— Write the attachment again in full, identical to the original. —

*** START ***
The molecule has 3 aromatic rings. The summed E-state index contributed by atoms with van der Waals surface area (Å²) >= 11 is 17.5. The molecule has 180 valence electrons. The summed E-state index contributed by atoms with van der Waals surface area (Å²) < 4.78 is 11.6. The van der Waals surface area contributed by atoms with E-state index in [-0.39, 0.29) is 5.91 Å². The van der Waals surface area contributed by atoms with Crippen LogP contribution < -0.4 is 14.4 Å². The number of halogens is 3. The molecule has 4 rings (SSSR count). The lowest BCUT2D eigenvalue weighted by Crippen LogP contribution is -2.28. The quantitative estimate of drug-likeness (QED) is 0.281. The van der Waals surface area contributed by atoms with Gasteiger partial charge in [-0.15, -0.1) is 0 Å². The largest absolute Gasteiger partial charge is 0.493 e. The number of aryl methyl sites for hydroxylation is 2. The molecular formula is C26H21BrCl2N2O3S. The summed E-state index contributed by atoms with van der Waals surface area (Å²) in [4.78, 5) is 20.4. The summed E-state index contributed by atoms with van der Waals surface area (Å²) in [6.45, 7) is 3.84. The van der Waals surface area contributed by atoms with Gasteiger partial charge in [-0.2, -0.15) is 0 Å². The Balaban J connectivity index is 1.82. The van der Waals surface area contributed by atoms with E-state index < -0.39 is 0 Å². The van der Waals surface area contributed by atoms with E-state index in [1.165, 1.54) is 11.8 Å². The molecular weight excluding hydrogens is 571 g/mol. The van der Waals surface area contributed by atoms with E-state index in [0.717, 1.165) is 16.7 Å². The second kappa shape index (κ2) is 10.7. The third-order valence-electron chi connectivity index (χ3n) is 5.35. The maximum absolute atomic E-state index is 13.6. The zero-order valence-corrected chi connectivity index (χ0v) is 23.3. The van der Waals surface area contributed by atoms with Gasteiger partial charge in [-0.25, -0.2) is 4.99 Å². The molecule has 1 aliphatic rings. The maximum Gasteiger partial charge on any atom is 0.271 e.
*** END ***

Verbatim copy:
The molecule has 3 aromatic rings. The summed E-state index contributed by atoms with van der Waals surface area (Å²) >= 11 is 17.5. The molecule has 180 valence electrons. The summed E-state index contributed by atoms with van der Waals surface area (Å²) < 4.78 is 11.6. The van der Waals surface area contributed by atoms with E-state index in [-0.39, 0.29) is 5.91 Å². The van der Waals surface area contributed by atoms with Crippen LogP contribution < -0.4 is 14.4 Å². The number of halogens is 3. The molecule has 4 rings (SSSR count). The lowest BCUT2D eigenvalue weighted by Crippen LogP contribution is -2.28. The quantitative estimate of drug-likeness (QED) is 0.281. The van der Waals surface area contributed by atoms with Gasteiger partial charge in [-0.15, -0.1) is 0 Å². The largest absolute Gasteiger partial charge is 0.493 e. The number of aryl methyl sites for hydroxylation is 2. The molecular formula is C26H21BrCl2N2O3S. The summed E-state index contributed by atoms with van der Waals surface area (Å²) in [4.78, 5) is 20.4. The summed E-state index contributed by atoms with van der Waals surface area (Å²) in [6.45, 7) is 3.84. The van der Waals surface area contributed by atoms with Gasteiger partial charge in [-0.2, -0.15) is 0 Å². The Balaban J connectivity index is 1.82. The van der Waals surface area contributed by atoms with E-state index < -0.39 is 0 Å². The van der Waals surface area contributed by atoms with E-state index in [1.165, 1.54) is 11.8 Å². The molecular weight excluding hydrogens is 571 g/mol. The van der Waals surface area contributed by atoms with E-state index in [0.717, 1.165) is 16.7 Å². The second kappa shape index (κ2) is 10.7. The third-order valence-electron chi connectivity index (χ3n) is 5.35. The maximum absolute atomic E-state index is 13.6. The zero-order valence-corrected chi connectivity index (χ0v) is 23.3. The van der Waals surface area contributed by atoms with Gasteiger partial charge in [-0.25, -0.2) is 4.99 Å². The molecule has 1 aliphatic rings. The maximum Gasteiger partial charge on any atom is 0.271 e.